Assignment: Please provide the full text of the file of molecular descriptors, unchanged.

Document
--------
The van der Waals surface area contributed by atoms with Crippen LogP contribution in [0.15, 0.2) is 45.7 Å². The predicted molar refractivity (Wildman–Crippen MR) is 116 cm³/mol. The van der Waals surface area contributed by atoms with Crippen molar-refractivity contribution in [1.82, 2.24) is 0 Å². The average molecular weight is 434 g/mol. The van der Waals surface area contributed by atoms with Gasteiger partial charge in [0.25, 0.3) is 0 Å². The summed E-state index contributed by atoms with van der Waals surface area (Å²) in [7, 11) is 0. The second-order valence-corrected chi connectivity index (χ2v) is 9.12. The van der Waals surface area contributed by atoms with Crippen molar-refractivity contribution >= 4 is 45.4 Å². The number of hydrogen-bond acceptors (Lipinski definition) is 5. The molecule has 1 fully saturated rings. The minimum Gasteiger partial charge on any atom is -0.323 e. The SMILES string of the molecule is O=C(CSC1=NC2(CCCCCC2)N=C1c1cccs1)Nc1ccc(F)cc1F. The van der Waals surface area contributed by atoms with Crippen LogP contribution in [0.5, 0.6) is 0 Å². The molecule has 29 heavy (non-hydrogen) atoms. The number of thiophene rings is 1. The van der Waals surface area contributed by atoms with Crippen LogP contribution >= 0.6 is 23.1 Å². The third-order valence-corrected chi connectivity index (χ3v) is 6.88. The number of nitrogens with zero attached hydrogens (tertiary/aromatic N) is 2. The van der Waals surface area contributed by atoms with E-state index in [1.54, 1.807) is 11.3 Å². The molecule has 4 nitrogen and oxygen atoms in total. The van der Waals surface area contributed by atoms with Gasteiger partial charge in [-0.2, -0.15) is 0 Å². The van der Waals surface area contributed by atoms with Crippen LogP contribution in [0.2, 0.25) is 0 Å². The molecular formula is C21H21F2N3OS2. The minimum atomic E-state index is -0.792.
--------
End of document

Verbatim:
The van der Waals surface area contributed by atoms with Crippen LogP contribution in [0.15, 0.2) is 45.7 Å². The predicted molar refractivity (Wildman–Crippen MR) is 116 cm³/mol. The van der Waals surface area contributed by atoms with Crippen molar-refractivity contribution in [1.82, 2.24) is 0 Å². The average molecular weight is 434 g/mol. The van der Waals surface area contributed by atoms with Gasteiger partial charge in [0.25, 0.3) is 0 Å². The summed E-state index contributed by atoms with van der Waals surface area (Å²) in [7, 11) is 0. The second-order valence-corrected chi connectivity index (χ2v) is 9.12. The van der Waals surface area contributed by atoms with Crippen molar-refractivity contribution >= 4 is 45.4 Å². The number of hydrogen-bond acceptors (Lipinski definition) is 5. The molecule has 1 fully saturated rings. The minimum Gasteiger partial charge on any atom is -0.323 e. The SMILES string of the molecule is O=C(CSC1=NC2(CCCCCC2)N=C1c1cccs1)Nc1ccc(F)cc1F. The van der Waals surface area contributed by atoms with Crippen LogP contribution in [0.5, 0.6) is 0 Å². The molecule has 29 heavy (non-hydrogen) atoms. The number of thiophene rings is 1. The van der Waals surface area contributed by atoms with Crippen LogP contribution >= 0.6 is 23.1 Å². The third-order valence-corrected chi connectivity index (χ3v) is 6.88. The number of nitrogens with zero attached hydrogens (tertiary/aromatic N) is 2. The van der Waals surface area contributed by atoms with E-state index in [1.54, 1.807) is 11.3 Å². The molecule has 4 nitrogen and oxygen atoms in total. The van der Waals surface area contributed by atoms with Gasteiger partial charge in [-0.2, -0.15) is 0 Å². The van der Waals surface area contributed by atoms with Crippen LogP contribution in [0.2, 0.25) is 0 Å². The molecular formula is C21H21F2N3OS2. The minimum atomic E-state index is -0.792.